The direction of innovation in the auto industry is for cars to connect with a lot of things — traffic signals, central databases, each other. But the human brain is woefully lacking in its capability to connect directly with computers. So as automakers develop the means for cars to drive themselves, how will those vehicles communicate with people around them?
The U.S. Patent Office has granted a patent to Google, which has by far the largest fleet of self-driving vehicles on California’s public streets, for an idea aimed at bridging the gap between humans and autonomous vehicles. The idea is to basically outfit cars with external outputs of some kind — text displays, speakers, etc. — that can relay to pedestrians what the self-driving software has decided to do. For instance, an image or text could let people know that it's safe to cross the street.
Google’s patent application, originally filed in 2012, leaves open several possibilities for the exact means of conveying information to pedestrians.
“A signaling device may be more advanced than typical signaling devices, for example, light up signs such as walk and don't walk lights or other image displays,” the application reads. “The signaling devices may also provide notifications that combine visible information (such as words, symbols or lights) with audible chimes or instructions (for example ‘safe to cross’ or ‘coming through’ or something similar), for example, using a speaker. Other types of notification devices may include mechanisms that mimic human behaviors such as a robotic hand to make gestures or robotic eyes on the vehicle that allow the pedestrian to recognize that the vehicle ‘sees’ the pedestrian.”
Those observing the development of self-driving cars have noted a concern that humans have some trouble co-existing with the vehicles. Google’s test cars, mostly roaming the streets of Mountain View, Calif., tend to drive more slowly than their human counterparts — so much so that a police officer recently pulled one over for holding up traffic. An October study on autonomous car crashes from the University of Michigan’s Transportation Research Institute found that the self-driving cars have yet to be at fault in an accident, but have so far been involved in crashes at a higher rate than human-driven cars. Some, like Consumer Watchdog’s John Simpson, have suggested that that is because humans are used to human behavior and the odd actions of self-driving machines throw off their ability to anticipate what the vehicles will do.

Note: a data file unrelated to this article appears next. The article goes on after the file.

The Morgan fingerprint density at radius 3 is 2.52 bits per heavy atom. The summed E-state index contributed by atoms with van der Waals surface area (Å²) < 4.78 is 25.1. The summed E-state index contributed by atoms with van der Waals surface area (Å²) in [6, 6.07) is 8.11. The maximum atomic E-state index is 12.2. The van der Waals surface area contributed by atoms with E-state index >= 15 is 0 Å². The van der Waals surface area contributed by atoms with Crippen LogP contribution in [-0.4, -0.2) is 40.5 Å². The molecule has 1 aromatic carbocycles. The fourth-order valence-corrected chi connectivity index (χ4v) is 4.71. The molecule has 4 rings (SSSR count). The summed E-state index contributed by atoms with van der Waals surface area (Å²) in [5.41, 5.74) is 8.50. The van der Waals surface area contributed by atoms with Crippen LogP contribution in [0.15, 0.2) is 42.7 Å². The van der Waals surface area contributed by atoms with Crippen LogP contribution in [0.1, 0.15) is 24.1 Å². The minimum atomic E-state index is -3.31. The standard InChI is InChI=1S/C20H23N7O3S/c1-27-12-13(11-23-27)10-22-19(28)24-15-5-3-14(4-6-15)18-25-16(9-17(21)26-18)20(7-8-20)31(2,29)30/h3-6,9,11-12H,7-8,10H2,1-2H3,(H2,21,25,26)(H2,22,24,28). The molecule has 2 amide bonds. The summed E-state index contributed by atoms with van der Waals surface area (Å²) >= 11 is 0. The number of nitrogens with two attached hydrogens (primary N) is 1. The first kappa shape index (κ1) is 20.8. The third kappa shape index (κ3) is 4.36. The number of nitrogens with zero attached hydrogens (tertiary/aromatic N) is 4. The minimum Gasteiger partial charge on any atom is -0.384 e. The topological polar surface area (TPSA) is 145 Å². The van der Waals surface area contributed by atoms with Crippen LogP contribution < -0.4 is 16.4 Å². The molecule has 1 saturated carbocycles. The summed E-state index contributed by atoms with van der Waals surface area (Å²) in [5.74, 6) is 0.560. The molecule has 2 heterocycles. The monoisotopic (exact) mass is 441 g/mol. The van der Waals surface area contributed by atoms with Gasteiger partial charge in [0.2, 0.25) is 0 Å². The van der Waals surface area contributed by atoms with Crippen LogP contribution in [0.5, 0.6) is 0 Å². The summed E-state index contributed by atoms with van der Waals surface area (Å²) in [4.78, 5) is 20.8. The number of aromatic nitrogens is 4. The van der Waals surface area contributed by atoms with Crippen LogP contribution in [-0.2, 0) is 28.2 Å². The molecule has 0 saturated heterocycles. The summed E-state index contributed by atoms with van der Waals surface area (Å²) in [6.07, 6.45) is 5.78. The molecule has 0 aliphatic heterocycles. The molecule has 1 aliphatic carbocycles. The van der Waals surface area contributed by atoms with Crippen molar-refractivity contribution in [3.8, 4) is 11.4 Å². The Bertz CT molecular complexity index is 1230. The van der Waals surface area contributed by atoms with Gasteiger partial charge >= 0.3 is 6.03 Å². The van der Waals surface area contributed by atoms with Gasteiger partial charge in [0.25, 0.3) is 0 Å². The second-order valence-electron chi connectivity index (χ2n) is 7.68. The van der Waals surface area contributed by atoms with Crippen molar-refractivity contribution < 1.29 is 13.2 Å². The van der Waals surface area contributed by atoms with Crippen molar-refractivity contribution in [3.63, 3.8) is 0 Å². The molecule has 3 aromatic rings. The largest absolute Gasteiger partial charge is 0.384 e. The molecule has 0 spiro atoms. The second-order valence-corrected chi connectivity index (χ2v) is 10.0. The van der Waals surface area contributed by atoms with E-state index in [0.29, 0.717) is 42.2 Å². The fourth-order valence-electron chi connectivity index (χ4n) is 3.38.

The patent application stresses that the external communication features on self-driving cars are meant to help them communicate better with pedestrians.
“The notifications may replace those signals initiated by a driver, such as making eye contact with, waving to, speaking to or flashing lights to a pedestrian while also sufficiently reassuring the pedestrian that it is indeed safe or not safe to cross the roadway,” the application reads. “In addition, the notifications provided by the computer do not originate from, nor do they require specific input from the driver of the vehicle.”
Google isn’t the only company pursuing the idea. Nissan demonstrated a concept in October where a car flashes text to a pedestrian crossing the street in front of it reading “after you.”
The Patent Office granted Google’s application on Nov. 24.